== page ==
Lee Martin

Research Student

School of Management - M. Asia-Pacific Studies, Australian National University | B. Commerce (Econ 1st Class Honours), UNSW | B. Science (Chem), UNSW

  • Bio
  • Teaching & Supervision

About Lee

Lee is a third-year PhD candidate and tutor in the UNSW Business School. Her research is in the area of international management, investigating the influence of culture on how people think and behave in the workplace. Lee’s research on multicultural individuals (people who have more than one culture) has been recognized internationally, with multiple award nominations from the Academy of Management.

Lee will be a visiting scholar to the Beedie School of Business at Simon Fraser University in Vancouver, Canada for the second half of 2016, with a prestigious Endeavour Research Fellowship from the Australian Government. She will be collaborating with experts in international management at the university’s Centre for Global Workforce Strategy. In 2015, Lee was selected as one of three Lim Kim San Fellows globally to be hosted by the Singapore Management University, where she presented to, and discussed her work with, leading scholars at the Lee Kong Chian School of Business.

Prior to joining the PhD program, Lee worked in the Australian government for a number of years, including as an adviser in the Prime Minister's department and in the Australian embassy in Beijing. She also co-founded a language training company in China. Her background and experiences in culturally diverse settings prompted her current research interest in how organisations can best leverage multicultural employees as a resource to succeed in a globalised environment.

Thesis title

  • Multicultural employee's influence in culturally polarised teams (commenced 2014)


  • Professor David C. Thomas (Simon Fraser University)
  • Dr Jane Qiu (UNSW Australia)

Research interests

  • Cross-cultural psychology and management


  • Martin, L., and Shao, B. (2016). Early immersive culture mixing: The key to understanding cognitive and identity differences among multiculturals. Journal of Cross-Cultural Psychology. Advance online publication, 23 March 2016.
  • Martin, L. (2015). A dynamic, double hierarchy model of multicultural individuals’ roles in culturally diverse teams. Best Paper Proceedings of the Academy of Management. Presented at the Academy of Management Annual Conference, Vancouver, Canada, August. Finalist for the Douglas Nigh Award, International Management Division.

Conference presentations

  • Martin, L. (2016). Helpful or harmful? Multiculturals in teams. To be presented in symposium session at the International Association for Cross-Cultural Psychology (IACCP) Biennial Conference, Nagoya, Japan, August.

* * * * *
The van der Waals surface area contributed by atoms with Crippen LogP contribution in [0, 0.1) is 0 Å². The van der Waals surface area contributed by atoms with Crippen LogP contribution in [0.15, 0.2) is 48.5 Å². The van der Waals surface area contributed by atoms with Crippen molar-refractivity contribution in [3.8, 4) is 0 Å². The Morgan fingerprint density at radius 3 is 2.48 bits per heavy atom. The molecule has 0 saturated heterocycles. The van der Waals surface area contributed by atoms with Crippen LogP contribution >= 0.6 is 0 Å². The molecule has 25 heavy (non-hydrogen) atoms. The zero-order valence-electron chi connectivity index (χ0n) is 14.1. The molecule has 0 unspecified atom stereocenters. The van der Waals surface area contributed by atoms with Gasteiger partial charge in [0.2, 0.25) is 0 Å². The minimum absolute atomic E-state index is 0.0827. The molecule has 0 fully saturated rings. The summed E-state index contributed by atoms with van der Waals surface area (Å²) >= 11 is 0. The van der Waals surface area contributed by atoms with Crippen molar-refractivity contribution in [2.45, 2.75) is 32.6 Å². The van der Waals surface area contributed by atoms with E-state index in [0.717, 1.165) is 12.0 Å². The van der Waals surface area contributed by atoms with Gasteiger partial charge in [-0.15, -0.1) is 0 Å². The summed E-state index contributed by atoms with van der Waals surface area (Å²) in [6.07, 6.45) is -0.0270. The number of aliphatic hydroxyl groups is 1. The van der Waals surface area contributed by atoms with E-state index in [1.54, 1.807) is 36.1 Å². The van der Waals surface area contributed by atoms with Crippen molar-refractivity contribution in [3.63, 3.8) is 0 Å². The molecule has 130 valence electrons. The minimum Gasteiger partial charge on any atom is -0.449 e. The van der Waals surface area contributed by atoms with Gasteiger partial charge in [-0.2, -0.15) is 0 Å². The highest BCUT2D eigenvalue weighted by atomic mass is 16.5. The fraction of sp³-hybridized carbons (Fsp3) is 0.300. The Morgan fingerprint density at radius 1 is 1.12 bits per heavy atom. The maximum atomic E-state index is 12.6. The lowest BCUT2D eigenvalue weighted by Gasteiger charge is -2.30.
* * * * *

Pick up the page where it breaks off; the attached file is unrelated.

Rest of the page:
• Martin, L., and Shao, B. (2016). A conceptual model of multicultural leaders in multicultural teams. To be presented at the Academy of International Business (AIB) Annual Conference, New Orleans, United States, June.
  • Martin, L. (2016). What makes you different makes you dangerous: how multicultural employees can help or harm teams. Presented at the Australia New Zealand International Business Academy (ANZIBA) Annual Conference, Sydney, Australia, February.
  • Martin, L., and Shao, B. (2015). Different cultural schemas for prescribed and ascribed multiculturals. Presented at the Academy of Management Annual Conference, Vancouver, Canada, August. Best Paper Notification and Finalist for Best Student Paper Award, Managerial and Organisational Cognition Division​.

Awards and grants

  • Endeavour Research Fellowship, Australian Government, 2016
  • Lim Kim San Fellowship, Singapore Management University, 2015
  • Ryoichi Sasakawa Young Leaders Fellowship Fund (Sylff) Scholarship, The Nippon Foundation and the Tokyo Foundation, 2014-2017
  • Australian Postgraduate Award (APA) and UNSW Business School Supplement Scholarship, 2014-2017
  • Australian School of Business Experimental Laboratory research grant, 2014

Leadership roles

  • Co-Chair of symposium, “Multicultural individuals in organizations: Implications and opportunities”, International Association for Cross-Cultural Psychology (IACCP) Biennial Conference, Nagoya, August 2016.

Student Representative on:

  • UNSW Business School Faculty Board, 2016
  • UNSW Academic Board, 2015
  • UNSW Higher Degree Research Committee, 2015